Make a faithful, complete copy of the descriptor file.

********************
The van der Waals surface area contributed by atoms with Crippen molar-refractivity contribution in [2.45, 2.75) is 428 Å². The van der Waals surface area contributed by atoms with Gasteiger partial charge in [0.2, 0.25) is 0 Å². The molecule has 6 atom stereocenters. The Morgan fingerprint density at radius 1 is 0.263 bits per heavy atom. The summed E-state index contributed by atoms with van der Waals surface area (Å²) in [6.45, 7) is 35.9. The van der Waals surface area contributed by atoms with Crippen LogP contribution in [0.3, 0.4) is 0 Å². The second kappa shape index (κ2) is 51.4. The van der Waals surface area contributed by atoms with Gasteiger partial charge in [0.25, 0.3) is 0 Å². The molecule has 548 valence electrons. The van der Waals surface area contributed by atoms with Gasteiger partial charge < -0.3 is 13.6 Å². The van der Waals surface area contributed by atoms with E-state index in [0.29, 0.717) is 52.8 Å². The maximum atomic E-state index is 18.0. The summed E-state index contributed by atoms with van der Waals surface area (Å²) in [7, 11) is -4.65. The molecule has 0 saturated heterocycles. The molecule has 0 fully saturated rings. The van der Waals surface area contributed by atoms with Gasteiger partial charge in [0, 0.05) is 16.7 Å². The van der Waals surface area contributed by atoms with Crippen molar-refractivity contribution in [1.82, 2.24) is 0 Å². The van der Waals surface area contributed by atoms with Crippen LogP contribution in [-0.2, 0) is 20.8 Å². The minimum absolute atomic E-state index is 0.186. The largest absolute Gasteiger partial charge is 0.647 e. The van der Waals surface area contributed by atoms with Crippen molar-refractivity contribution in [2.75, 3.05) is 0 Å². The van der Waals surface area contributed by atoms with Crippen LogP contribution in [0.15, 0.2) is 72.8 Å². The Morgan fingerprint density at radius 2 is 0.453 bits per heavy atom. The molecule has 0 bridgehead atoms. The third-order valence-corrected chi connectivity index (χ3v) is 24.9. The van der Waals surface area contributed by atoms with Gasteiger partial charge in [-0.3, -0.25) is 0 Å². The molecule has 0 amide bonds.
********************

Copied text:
The van der Waals surface area contributed by atoms with Crippen molar-refractivity contribution in [2.45, 2.75) is 428 Å². The van der Waals surface area contributed by atoms with Gasteiger partial charge in [0.2, 0.25) is 0 Å². The molecule has 6 atom stereocenters. The Morgan fingerprint density at radius 1 is 0.263 bits per heavy atom. The summed E-state index contributed by atoms with van der Waals surface area (Å²) in [6.45, 7) is 35.9. The van der Waals surface area contributed by atoms with Crippen LogP contribution in [0.3, 0.4) is 0 Å². The second kappa shape index (κ2) is 51.4. The van der Waals surface area contributed by atoms with Gasteiger partial charge in [0.25, 0.3) is 0 Å². The molecule has 548 valence electrons. The van der Waals surface area contributed by atoms with Gasteiger partial charge < -0.3 is 13.6 Å². The van der Waals surface area contributed by atoms with E-state index in [0.29, 0.717) is 52.8 Å². The maximum atomic E-state index is 18.0. The summed E-state index contributed by atoms with van der Waals surface area (Å²) in [7, 11) is -4.65. The molecule has 0 saturated heterocycles. The molecule has 0 fully saturated rings. The van der Waals surface area contributed by atoms with Gasteiger partial charge in [0, 0.05) is 16.7 Å². The van der Waals surface area contributed by atoms with Crippen molar-refractivity contribution in [1.82, 2.24) is 0 Å². The van der Waals surface area contributed by atoms with Crippen LogP contribution in [-0.2, 0) is 20.8 Å². The minimum absolute atomic E-state index is 0.186. The largest absolute Gasteiger partial charge is 0.647 e. The van der Waals surface area contributed by atoms with Crippen molar-refractivity contribution in [2.75, 3.05) is 0 Å². The van der Waals surface area contributed by atoms with Crippen LogP contribution in [0.15, 0.2) is 72.8 Å². The Morgan fingerprint density at radius 2 is 0.453 bits per heavy atom. The molecule has 0 bridgehead atoms. The third-order valence-corrected chi connectivity index (χ3v) is 24.9. The van der Waals surface area contributed by atoms with Gasteiger partial charge in [-0.3, -0.25) is 0 Å². The molecule has 0 amide bonds.